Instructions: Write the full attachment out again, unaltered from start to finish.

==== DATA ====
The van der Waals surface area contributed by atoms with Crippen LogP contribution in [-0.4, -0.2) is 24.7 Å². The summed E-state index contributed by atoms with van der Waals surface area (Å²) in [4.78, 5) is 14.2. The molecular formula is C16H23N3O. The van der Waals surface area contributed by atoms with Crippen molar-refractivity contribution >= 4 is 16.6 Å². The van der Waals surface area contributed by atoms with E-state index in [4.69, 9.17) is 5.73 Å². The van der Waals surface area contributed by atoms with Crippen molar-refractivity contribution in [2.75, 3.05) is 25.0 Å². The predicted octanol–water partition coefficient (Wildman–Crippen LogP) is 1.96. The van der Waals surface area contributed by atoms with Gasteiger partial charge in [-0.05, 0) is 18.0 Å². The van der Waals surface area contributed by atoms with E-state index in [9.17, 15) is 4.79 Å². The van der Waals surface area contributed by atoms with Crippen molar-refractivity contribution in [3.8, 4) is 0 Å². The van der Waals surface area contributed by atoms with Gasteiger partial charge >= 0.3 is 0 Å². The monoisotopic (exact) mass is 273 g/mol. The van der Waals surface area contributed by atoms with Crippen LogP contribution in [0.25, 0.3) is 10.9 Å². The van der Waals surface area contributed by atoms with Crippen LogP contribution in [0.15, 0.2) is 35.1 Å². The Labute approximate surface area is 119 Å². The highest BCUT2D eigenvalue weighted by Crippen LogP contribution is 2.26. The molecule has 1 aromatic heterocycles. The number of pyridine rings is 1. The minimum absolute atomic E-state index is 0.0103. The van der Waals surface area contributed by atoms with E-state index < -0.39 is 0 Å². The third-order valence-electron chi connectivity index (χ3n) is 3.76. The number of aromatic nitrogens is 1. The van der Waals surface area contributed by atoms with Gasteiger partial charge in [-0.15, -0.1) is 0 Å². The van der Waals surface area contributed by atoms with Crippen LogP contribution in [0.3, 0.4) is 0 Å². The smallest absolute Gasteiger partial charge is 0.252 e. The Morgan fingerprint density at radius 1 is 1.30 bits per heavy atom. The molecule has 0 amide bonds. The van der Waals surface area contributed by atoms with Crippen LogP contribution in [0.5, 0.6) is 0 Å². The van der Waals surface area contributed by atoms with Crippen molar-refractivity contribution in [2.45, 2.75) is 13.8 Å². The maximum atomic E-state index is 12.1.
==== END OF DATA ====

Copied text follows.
The van der Waals surface area contributed by atoms with Crippen LogP contribution in [-0.4, -0.2) is 24.7 Å². The summed E-state index contributed by atoms with van der Waals surface area (Å²) in [4.78, 5) is 14.2. The molecular formula is C16H23N3O. The van der Waals surface area contributed by atoms with Crippen molar-refractivity contribution >= 4 is 16.6 Å². The van der Waals surface area contributed by atoms with E-state index in [4.69, 9.17) is 5.73 Å². The van der Waals surface area contributed by atoms with Crippen molar-refractivity contribution in [2.75, 3.05) is 25.0 Å². The predicted octanol–water partition coefficient (Wildman–Crippen LogP) is 1.96. The van der Waals surface area contributed by atoms with Gasteiger partial charge in [-0.05, 0) is 18.0 Å². The van der Waals surface area contributed by atoms with E-state index in [9.17, 15) is 4.79 Å². The van der Waals surface area contributed by atoms with Crippen molar-refractivity contribution in [3.8, 4) is 0 Å². The van der Waals surface area contributed by atoms with Gasteiger partial charge >= 0.3 is 0 Å². The monoisotopic (exact) mass is 273 g/mol. The van der Waals surface area contributed by atoms with Crippen LogP contribution in [0.25, 0.3) is 10.9 Å². The van der Waals surface area contributed by atoms with Crippen LogP contribution in [0.15, 0.2) is 35.1 Å². The Labute approximate surface area is 119 Å². The highest BCUT2D eigenvalue weighted by Crippen LogP contribution is 2.26. The molecule has 1 aromatic heterocycles. The number of pyridine rings is 1. The minimum absolute atomic E-state index is 0.0103. The van der Waals surface area contributed by atoms with E-state index < -0.39 is 0 Å². The third-order valence-electron chi connectivity index (χ3n) is 3.76. The number of aromatic nitrogens is 1. The van der Waals surface area contributed by atoms with Gasteiger partial charge in [-0.15, -0.1) is 0 Å². The van der Waals surface area contributed by atoms with Crippen LogP contribution in [0.3, 0.4) is 0 Å². The smallest absolute Gasteiger partial charge is 0.252 e. The Morgan fingerprint density at radius 1 is 1.30 bits per heavy atom. The molecule has 0 amide bonds. The van der Waals surface area contributed by atoms with Crippen LogP contribution in [0.5, 0.6) is 0 Å². The van der Waals surface area contributed by atoms with Crippen molar-refractivity contribution in [2.45, 2.75) is 13.8 Å². The maximum atomic E-state index is 12.1.